Author:Hiroyuki Nakamura1,2,3, Nobuaki Kono1,2, Masaru Mori1, Hiroyasu Masunaga4, Keiji Numata1,5,6, Kazuharu Arakawa1,2
- 1. Institute for Advanced Biosciences, Keio University
- 2. Graduate School of Media and Governance, Keio University
- 3. Spiber Inc.
- 4. Japan Synchrotron Radiation Research Institute
- 5. Biomacromolecules Research Team, RIKEN Center for Sustainable Resource Science
- 6. Department of Material Chemistry, Kyoto University
From “Composition of Minor Ampullate Silk Makes Its Properties Different from Those of Major Ampullate Silk”
Spider’s minor ampullate silk, or MI-silk, exhibits distinct mechanical properties and water resistance compared to its major ampullate counterpart (MA-silk). The principal protein constituent of MI-silk is known as minor ampullate spidroin, or MiSp, and while its sequence has been deciphered and is thought to underlie the differences in properties with MA-silk, the composition of MI-silk and the relationship between its composition and properties remain elusive. In this study, we set out to investigate the mechanical properties, water resistance, and proteome of MA-silk and MI-silk from Araneus ventricosus and Trichonephila clavata. We also synthesized artificial fibers from major ampullate spidroin, MaSp1 and 2, and MiSp to compare their properties. Our proteomic analysis reveals that the MI-silk of both araneids is composed of MiSp, MaSp1, and spidroin constituting elements (SpiCEs). The absence of MaSp2 in the MI-silk proteome and the comparison of the water resistance of artificial fibers suggest that the presence of MaSp2 is the reason for the disparity in water resistance between MI-silk and MA-silk.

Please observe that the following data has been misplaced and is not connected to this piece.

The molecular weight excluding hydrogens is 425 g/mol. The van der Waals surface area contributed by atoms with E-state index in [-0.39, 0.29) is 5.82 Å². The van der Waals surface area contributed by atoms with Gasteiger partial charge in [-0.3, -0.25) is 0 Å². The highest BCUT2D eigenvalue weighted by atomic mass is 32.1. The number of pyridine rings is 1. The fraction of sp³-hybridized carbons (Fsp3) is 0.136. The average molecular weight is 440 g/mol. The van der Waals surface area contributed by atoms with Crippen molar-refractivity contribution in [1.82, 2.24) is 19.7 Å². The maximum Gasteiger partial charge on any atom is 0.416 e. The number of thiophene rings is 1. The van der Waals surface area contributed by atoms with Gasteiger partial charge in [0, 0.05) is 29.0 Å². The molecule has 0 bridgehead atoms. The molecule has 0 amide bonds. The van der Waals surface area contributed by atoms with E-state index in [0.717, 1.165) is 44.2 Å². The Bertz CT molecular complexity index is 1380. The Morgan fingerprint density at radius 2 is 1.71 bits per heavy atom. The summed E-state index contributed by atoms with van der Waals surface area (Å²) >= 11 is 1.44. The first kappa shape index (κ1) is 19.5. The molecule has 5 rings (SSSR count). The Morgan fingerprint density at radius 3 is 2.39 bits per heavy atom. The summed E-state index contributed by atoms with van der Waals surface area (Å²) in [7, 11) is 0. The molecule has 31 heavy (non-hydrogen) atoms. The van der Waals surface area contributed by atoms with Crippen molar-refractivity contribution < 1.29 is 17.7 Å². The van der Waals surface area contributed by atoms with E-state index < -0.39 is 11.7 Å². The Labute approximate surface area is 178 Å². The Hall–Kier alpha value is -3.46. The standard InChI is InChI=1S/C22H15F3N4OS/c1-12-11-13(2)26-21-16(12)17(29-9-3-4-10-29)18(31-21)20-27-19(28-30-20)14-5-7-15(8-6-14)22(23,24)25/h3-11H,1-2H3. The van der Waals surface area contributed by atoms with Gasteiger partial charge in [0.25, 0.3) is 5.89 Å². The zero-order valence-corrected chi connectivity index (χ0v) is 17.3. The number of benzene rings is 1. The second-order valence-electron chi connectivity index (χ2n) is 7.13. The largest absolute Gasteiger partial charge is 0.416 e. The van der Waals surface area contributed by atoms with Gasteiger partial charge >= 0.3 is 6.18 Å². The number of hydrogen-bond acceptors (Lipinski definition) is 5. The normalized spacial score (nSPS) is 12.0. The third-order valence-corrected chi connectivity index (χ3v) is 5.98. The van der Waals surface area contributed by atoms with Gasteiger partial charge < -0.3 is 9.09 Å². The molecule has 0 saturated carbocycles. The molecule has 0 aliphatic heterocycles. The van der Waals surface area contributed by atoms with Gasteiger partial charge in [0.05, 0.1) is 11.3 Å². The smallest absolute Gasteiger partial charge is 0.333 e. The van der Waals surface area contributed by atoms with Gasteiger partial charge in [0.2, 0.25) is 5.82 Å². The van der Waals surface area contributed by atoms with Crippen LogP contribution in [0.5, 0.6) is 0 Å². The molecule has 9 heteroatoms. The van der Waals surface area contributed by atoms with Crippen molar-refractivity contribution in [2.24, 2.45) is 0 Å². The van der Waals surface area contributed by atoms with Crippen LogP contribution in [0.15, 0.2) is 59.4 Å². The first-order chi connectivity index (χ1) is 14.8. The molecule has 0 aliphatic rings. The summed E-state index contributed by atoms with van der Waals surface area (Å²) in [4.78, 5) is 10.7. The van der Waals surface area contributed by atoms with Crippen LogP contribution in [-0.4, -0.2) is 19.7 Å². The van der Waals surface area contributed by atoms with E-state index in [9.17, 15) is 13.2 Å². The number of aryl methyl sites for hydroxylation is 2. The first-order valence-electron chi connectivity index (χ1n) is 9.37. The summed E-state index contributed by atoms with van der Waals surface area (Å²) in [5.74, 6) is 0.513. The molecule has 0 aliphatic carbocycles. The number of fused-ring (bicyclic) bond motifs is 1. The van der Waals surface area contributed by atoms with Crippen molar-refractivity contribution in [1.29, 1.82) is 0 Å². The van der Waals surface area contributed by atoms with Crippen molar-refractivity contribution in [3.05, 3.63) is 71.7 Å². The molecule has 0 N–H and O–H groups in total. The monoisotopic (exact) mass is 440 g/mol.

Spiber’s research initiatives into novel protein materials have benefited from grants and subsidies from Japan’s ImPACT program.